Family therapy is an appropriate approach for a wide range of teens who are displaying self destructive habits. There is no “typical” teenager because adolescents express themselves in such a variety of behaviors. However, there is often one common theme that runs through the lives of our teenagers: difficulty coping with life’s challenges in a healthy and productive manner. Utilizing an individualized and strengths-based approach, Family Solutions Counseling Center effectively addresses a wide diversity of issues teenagers are often dealing with, such as self-esteem, anger, defiance, anxiety, substance abuse, and depression.
Family therapy is essential when treating adolescents with behavioral or emotional problems. Improving communication between family members and helping both the parents and the teen understand how conflicts can be resolved through improved communication often result in significant improvements in the family relationship. One of the obstacles that can cause parents to delay in getting help for their struggling adolescent is their confusion about the answer to these questions. What truly defines a troubled teen? When does a parent really need to seek intervention?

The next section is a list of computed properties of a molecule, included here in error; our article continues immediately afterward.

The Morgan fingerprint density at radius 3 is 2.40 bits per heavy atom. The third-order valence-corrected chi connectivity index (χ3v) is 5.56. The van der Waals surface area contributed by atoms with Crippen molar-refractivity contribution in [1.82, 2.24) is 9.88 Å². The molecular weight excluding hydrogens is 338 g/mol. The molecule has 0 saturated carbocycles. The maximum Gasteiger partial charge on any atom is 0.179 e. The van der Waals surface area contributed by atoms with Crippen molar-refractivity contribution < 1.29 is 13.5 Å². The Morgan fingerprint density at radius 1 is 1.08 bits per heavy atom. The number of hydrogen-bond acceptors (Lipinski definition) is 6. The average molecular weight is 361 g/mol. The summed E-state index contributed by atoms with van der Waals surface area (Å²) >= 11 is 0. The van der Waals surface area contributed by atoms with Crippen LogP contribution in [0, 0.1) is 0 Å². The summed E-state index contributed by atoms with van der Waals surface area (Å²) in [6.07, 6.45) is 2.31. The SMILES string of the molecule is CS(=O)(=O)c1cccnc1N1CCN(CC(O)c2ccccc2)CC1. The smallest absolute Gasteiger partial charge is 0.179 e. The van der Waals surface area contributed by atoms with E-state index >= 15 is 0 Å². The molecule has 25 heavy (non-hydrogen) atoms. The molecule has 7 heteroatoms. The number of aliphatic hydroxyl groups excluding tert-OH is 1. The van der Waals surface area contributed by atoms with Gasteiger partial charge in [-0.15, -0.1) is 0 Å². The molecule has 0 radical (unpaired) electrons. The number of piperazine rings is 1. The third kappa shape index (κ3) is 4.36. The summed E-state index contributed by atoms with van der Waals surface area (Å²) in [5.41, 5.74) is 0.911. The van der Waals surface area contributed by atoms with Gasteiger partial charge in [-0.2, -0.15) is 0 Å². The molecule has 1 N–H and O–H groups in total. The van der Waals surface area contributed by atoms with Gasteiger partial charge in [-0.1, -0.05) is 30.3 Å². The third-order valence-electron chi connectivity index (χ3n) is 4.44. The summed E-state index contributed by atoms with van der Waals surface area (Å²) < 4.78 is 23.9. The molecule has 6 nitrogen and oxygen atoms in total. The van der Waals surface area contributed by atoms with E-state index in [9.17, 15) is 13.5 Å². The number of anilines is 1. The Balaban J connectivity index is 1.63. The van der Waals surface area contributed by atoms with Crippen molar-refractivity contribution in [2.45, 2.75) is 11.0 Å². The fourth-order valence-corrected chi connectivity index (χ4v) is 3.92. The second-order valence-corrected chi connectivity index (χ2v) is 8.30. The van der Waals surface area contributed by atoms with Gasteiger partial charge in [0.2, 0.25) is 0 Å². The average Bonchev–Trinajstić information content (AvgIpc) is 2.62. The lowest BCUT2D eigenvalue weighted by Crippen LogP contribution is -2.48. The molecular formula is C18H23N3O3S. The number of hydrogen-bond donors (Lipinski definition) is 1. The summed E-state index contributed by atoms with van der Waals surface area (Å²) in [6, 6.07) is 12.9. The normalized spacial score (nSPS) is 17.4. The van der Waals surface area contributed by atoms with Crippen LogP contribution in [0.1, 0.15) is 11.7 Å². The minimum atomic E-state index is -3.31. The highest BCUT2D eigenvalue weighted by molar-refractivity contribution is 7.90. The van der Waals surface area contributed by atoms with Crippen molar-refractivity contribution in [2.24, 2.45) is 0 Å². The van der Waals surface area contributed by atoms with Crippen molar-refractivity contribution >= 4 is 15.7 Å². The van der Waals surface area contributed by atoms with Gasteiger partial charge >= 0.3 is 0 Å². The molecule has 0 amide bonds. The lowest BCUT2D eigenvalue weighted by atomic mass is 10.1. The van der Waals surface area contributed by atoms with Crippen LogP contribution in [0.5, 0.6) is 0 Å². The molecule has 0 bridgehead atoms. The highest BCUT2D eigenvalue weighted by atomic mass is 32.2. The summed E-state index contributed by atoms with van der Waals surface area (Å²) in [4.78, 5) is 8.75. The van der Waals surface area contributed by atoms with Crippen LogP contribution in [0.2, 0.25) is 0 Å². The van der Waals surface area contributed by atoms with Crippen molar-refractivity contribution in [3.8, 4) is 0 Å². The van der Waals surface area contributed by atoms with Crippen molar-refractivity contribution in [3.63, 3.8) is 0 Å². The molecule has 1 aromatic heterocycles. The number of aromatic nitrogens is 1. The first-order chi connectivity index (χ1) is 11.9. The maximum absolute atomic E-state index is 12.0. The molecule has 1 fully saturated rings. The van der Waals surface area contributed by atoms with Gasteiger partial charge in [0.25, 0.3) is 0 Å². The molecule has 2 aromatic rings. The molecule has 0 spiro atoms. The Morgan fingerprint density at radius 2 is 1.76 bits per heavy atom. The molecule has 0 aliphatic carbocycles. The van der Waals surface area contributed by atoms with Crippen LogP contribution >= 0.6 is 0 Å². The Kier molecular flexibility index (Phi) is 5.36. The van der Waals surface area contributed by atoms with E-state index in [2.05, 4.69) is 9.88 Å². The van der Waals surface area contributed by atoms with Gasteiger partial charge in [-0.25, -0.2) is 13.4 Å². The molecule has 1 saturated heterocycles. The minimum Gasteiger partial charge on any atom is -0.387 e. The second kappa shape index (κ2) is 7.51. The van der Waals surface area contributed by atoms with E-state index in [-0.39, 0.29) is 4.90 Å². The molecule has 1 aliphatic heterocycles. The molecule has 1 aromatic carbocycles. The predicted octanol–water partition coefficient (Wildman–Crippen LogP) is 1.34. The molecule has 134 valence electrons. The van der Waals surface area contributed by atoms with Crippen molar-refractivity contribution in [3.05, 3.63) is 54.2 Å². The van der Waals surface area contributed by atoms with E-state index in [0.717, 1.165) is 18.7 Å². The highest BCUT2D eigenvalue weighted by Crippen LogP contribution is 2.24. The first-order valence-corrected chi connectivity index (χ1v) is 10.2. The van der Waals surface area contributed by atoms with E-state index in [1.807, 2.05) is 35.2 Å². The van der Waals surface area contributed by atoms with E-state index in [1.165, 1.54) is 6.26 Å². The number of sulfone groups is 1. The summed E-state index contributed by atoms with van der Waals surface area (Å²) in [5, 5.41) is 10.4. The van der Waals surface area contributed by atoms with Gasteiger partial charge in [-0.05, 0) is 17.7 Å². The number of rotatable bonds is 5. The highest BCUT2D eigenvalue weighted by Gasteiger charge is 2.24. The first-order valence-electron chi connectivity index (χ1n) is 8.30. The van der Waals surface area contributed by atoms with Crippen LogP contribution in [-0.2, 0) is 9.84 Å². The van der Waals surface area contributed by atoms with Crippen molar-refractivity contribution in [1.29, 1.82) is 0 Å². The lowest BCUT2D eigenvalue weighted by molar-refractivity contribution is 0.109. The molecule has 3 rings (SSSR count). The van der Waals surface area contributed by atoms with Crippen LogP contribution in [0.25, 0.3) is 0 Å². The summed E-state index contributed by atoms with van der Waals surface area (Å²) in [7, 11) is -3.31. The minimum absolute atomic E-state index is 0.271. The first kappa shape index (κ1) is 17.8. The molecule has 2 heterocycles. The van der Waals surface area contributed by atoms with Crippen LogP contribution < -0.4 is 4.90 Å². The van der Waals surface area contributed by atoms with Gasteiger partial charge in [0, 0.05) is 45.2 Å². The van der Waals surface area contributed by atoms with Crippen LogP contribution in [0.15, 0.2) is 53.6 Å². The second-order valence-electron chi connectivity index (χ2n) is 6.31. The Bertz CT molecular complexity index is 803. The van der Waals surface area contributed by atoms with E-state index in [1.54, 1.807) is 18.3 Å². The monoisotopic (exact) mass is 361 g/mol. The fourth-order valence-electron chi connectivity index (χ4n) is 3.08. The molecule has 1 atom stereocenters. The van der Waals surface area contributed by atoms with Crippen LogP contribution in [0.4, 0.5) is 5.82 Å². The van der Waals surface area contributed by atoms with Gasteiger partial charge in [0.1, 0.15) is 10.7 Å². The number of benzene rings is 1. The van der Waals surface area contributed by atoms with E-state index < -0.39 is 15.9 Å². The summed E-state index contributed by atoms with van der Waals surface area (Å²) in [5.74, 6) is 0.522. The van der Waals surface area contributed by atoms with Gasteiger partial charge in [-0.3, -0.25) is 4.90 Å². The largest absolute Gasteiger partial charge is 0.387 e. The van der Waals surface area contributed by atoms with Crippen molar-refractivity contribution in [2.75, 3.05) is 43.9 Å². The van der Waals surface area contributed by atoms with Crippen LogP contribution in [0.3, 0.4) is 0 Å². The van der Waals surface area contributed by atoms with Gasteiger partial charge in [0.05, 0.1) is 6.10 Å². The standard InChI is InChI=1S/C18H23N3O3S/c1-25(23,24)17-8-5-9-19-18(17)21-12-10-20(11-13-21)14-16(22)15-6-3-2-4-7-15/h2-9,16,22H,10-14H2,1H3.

Many parents find themselves comparing their child to other children. Parents often oscillate between, "My child is not as bad as their kid!" and "Why can't my teen act like that so-and-so's child?" Here is a helpful list that can help identify certain behaviors in adolescents asking for help.
Signs of a troubled teen
- 1. Your child becomes more secretive, and it seems like more than just a desire for greater privacy.
- 2. Your teen has regular, sudden outbursts of anger that are clearly unreasonable and out of proportion to what has caused the anger.
- 3. Your teen regularly misses curfew, does not show up when expected, and lies about his or her whereabouts (i.e. Is not where you expected them to be if you check up on them).
- 4. Your teenager has suddenly changed his or her peer group and hasn't made an effort to let you meet these new friends. The new group may have led to a distinct change in appearance and change in attitude (more sullen, defiant, hostile).
- 5. Your adolescent has stolen money from you or someone you know.
- 6. You suspect your teenager is using alcohol or drugs.
- 7. Your adolescent has extreme mood swings, from depression to elation, and seems to sleep a lot more than usual at times.
- 8. Your child's grades have suddenly dropped and the child has lost interest in the usual activities.
If your teen displays any of these behaviors, then family counseling may be an appropriate next step for your teen and family members. For an experiential approach for parents and children, read for more information about Family Adventure Based Counseling.
- Board Certified Behavior Analyst
- Child and Adolescent Psychiatry
- Clinical Psychologist
- American Board of Psychiatry and Neurology
- Licensed Professional Counselor
- Licensed Marriage and Family Therapist
- AAMFT Approved Supervisor
- Licensed Addictions Counselor
- Licensed Clinical Social Worker
- Licensed Speech Language Pathologist
- Licensed Occupational Therapist
- Licensed Physical Therapist
- Registered Nurse